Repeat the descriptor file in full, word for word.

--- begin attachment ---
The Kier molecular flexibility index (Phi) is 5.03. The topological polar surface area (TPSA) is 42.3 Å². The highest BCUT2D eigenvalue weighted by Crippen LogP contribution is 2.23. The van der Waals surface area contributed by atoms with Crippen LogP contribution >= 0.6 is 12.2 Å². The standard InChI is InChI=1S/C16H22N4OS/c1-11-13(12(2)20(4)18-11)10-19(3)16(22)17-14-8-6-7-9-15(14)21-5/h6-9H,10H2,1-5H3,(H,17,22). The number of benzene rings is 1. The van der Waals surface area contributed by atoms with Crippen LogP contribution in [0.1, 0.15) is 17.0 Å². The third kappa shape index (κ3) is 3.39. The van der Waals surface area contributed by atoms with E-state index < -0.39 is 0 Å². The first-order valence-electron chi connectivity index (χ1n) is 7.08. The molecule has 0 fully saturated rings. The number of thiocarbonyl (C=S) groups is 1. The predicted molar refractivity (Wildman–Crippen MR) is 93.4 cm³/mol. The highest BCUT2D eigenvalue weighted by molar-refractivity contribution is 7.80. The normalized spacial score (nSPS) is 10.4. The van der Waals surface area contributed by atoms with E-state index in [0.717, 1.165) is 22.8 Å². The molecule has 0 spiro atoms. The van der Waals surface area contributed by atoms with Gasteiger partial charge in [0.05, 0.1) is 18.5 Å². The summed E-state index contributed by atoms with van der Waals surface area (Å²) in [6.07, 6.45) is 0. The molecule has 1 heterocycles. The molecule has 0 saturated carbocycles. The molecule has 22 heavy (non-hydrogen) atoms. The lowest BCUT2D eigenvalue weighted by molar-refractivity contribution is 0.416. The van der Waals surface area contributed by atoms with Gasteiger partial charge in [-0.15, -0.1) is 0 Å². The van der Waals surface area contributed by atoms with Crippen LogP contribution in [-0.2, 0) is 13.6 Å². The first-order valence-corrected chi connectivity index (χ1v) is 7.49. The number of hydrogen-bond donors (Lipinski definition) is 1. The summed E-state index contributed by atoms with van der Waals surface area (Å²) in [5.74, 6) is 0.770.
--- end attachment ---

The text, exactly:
The Kier molecular flexibility index (Phi) is 5.03. The topological polar surface area (TPSA) is 42.3 Å². The highest BCUT2D eigenvalue weighted by Crippen LogP contribution is 2.23. The van der Waals surface area contributed by atoms with Crippen LogP contribution >= 0.6 is 12.2 Å². The standard InChI is InChI=1S/C16H22N4OS/c1-11-13(12(2)20(4)18-11)10-19(3)16(22)17-14-8-6-7-9-15(14)21-5/h6-9H,10H2,1-5H3,(H,17,22). The number of benzene rings is 1. The van der Waals surface area contributed by atoms with Crippen LogP contribution in [0.1, 0.15) is 17.0 Å². The third kappa shape index (κ3) is 3.39. The van der Waals surface area contributed by atoms with E-state index < -0.39 is 0 Å². The first-order valence-electron chi connectivity index (χ1n) is 7.08. The molecule has 0 fully saturated rings. The number of thiocarbonyl (C=S) groups is 1. The predicted molar refractivity (Wildman–Crippen MR) is 93.4 cm³/mol. The highest BCUT2D eigenvalue weighted by molar-refractivity contribution is 7.80. The normalized spacial score (nSPS) is 10.4. The van der Waals surface area contributed by atoms with E-state index in [0.717, 1.165) is 22.8 Å². The molecule has 0 spiro atoms. The van der Waals surface area contributed by atoms with Gasteiger partial charge in [0.05, 0.1) is 18.5 Å². The summed E-state index contributed by atoms with van der Waals surface area (Å²) in [6.07, 6.45) is 0. The molecule has 1 heterocycles. The molecule has 0 saturated carbocycles. The molecule has 22 heavy (non-hydrogen) atoms. The lowest BCUT2D eigenvalue weighted by molar-refractivity contribution is 0.416. The van der Waals surface area contributed by atoms with Gasteiger partial charge in [-0.15, -0.1) is 0 Å². The van der Waals surface area contributed by atoms with Crippen LogP contribution in [-0.2, 0) is 13.6 Å². The first-order valence-corrected chi connectivity index (χ1v) is 7.49. The number of hydrogen-bond donors (Lipinski definition) is 1. The summed E-state index contributed by atoms with van der Waals surface area (Å²) in [5.74, 6) is 0.770.